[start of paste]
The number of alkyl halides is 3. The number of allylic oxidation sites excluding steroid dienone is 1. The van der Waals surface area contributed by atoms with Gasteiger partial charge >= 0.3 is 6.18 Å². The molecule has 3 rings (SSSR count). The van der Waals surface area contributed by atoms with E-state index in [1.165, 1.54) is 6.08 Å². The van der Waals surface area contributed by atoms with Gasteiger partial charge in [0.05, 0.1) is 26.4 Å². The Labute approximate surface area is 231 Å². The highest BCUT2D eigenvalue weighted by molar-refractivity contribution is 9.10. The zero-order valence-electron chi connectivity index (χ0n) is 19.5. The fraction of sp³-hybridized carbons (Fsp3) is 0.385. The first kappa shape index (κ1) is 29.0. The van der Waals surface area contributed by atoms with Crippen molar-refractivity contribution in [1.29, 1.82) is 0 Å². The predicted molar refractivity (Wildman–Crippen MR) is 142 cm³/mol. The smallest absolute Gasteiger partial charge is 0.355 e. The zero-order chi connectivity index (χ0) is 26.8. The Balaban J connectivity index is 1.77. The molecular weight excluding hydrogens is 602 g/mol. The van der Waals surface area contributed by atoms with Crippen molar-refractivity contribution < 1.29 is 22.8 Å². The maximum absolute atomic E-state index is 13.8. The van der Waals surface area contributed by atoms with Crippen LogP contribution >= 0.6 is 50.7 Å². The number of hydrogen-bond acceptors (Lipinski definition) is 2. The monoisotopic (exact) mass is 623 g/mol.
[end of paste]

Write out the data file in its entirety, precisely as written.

The number of alkyl halides is 3. The number of allylic oxidation sites excluding steroid dienone is 1. The van der Waals surface area contributed by atoms with Gasteiger partial charge >= 0.3 is 6.18 Å². The molecule has 3 rings (SSSR count). The van der Waals surface area contributed by atoms with E-state index in [1.165, 1.54) is 6.08 Å². The van der Waals surface area contributed by atoms with Gasteiger partial charge in [0.05, 0.1) is 26.4 Å². The Labute approximate surface area is 231 Å². The highest BCUT2D eigenvalue weighted by molar-refractivity contribution is 9.10. The zero-order valence-electron chi connectivity index (χ0n) is 19.5. The fraction of sp³-hybridized carbons (Fsp3) is 0.385. The first kappa shape index (κ1) is 29.0. The van der Waals surface area contributed by atoms with Crippen molar-refractivity contribution in [1.29, 1.82) is 0 Å². The predicted molar refractivity (Wildman–Crippen MR) is 142 cm³/mol. The smallest absolute Gasteiger partial charge is 0.355 e. The zero-order chi connectivity index (χ0) is 26.8. The Balaban J connectivity index is 1.77. The molecular weight excluding hydrogens is 602 g/mol. The van der Waals surface area contributed by atoms with Crippen molar-refractivity contribution < 1.29 is 22.8 Å². The maximum absolute atomic E-state index is 13.8. The van der Waals surface area contributed by atoms with Crippen LogP contribution >= 0.6 is 50.7 Å². The number of hydrogen-bond acceptors (Lipinski definition) is 2. The monoisotopic (exact) mass is 623 g/mol.